Madeddu, Giordano and Porqueddu, Elisabetta Maria and Cambosu, Francesca and Saba, Franca and Fois, Alessandro Giuseppe and Pirina, Pietro and Mura, Maria Stella Anna (2008) Bacterial community acquired pneumonia in HIV-infected inpatients in the highly active antiretroviral therapy era. Infection, Vol. 36 (3), p. 231-236. eISSN 1439-0973. Article.
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Introduction: Highly active antiretroviral therapy (HAART) has deeply modified HIV/AIDS related morbidity and mortality. However, bacterial community acquired pneumonia (BCAP) still represents one of the most frequent causes of morbidity in HIV-infected patients with an inpatient 10% mortality rate.
Objectives: We retrospectively studied the characteristics of BCAP in consecutive HIV-infected inpatients hospitalized from 1999 to 2004 and evaluated the presence of risk factors and the influence of combination antiretroviral therapy receipt on BCAP outcomes.
Results: We studied 84 BCAP episodes in 76 HIV-infected inpatients (63 males and 13 females) aged 27–80 years. Thirty-two (42.1%) patients were receiving combination antiretroviral treatment (CART) while 44 (57.9%) were not treated (NART). BCAP incidence progressively increased from 1999 to 2004. The overall percentage of injection drug users was > 84%, of smokers > 88% and alcohol abusers > 32% with no statistical difference between CART and NART. Streptococcus pneumoniae was the most frequently identified pathogen (60%). Time to clinical stability was significantly longer in NART in respect of CART (p = 0.011). In multivariate analysis, CDC stage C, CD4 cell count < 100 × 106 cells/l, and S. pneumoniae etiology were predictors for time to clinical stability > 7 days, while receipt of antiretroviral therapy was protective. The percentage of deaths did not differ between CART and NART; most patients had a CD4 count < 200 × 106 cells/l or severe concomitant diseases.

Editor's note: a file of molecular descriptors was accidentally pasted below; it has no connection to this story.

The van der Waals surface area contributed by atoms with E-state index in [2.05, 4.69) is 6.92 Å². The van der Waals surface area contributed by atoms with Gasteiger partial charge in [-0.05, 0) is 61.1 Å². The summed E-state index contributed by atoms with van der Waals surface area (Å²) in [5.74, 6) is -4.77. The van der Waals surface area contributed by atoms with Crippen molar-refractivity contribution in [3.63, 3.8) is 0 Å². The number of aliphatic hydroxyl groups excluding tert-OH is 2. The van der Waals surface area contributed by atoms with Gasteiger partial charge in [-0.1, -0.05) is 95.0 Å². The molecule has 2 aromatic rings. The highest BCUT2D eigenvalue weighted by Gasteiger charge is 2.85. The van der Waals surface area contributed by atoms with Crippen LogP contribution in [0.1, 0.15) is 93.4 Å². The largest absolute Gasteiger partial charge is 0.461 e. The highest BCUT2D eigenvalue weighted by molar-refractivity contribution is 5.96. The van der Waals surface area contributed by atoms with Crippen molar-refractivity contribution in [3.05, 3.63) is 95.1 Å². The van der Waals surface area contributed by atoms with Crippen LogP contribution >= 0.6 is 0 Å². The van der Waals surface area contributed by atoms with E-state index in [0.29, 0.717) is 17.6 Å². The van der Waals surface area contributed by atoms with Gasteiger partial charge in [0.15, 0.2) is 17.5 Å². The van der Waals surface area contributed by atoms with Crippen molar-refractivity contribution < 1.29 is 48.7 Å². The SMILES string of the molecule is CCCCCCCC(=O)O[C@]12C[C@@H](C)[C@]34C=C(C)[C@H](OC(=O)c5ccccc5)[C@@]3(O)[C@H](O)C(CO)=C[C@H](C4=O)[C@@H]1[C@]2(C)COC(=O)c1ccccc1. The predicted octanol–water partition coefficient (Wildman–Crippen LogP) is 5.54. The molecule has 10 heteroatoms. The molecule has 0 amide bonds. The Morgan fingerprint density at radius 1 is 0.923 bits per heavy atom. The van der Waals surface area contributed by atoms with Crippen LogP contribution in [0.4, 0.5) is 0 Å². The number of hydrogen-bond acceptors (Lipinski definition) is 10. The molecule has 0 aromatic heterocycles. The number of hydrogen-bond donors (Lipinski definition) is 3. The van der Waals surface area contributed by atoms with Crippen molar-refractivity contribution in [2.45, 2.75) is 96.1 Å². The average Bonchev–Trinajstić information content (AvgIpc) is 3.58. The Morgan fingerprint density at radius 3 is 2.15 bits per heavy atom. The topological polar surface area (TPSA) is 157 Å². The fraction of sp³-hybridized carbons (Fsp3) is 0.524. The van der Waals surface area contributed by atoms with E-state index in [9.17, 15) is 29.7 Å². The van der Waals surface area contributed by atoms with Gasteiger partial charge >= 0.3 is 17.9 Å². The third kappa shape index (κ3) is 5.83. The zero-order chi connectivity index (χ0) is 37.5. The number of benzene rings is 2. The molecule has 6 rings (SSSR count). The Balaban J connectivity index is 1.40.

Conclusions: The incidence of BCAP was high in HIV-infected inpatients observed in the present study mainly due to HIV infection itself, IVDU, alcohol abuse and smoking habit. A longer time to clinical stability was associated with advanced HIV infection and with S. pneumoniae etiology, while receipt of antiretroviral therapy was protective. Injection drug abuse treatment, alcohol abuse and smoking cessation programs, antiretroviral treatment adherence support and pneumococcal vaccination should be implemented to reduce the incidence and to improve the outcomes of BCAP in HIV-infected patients.
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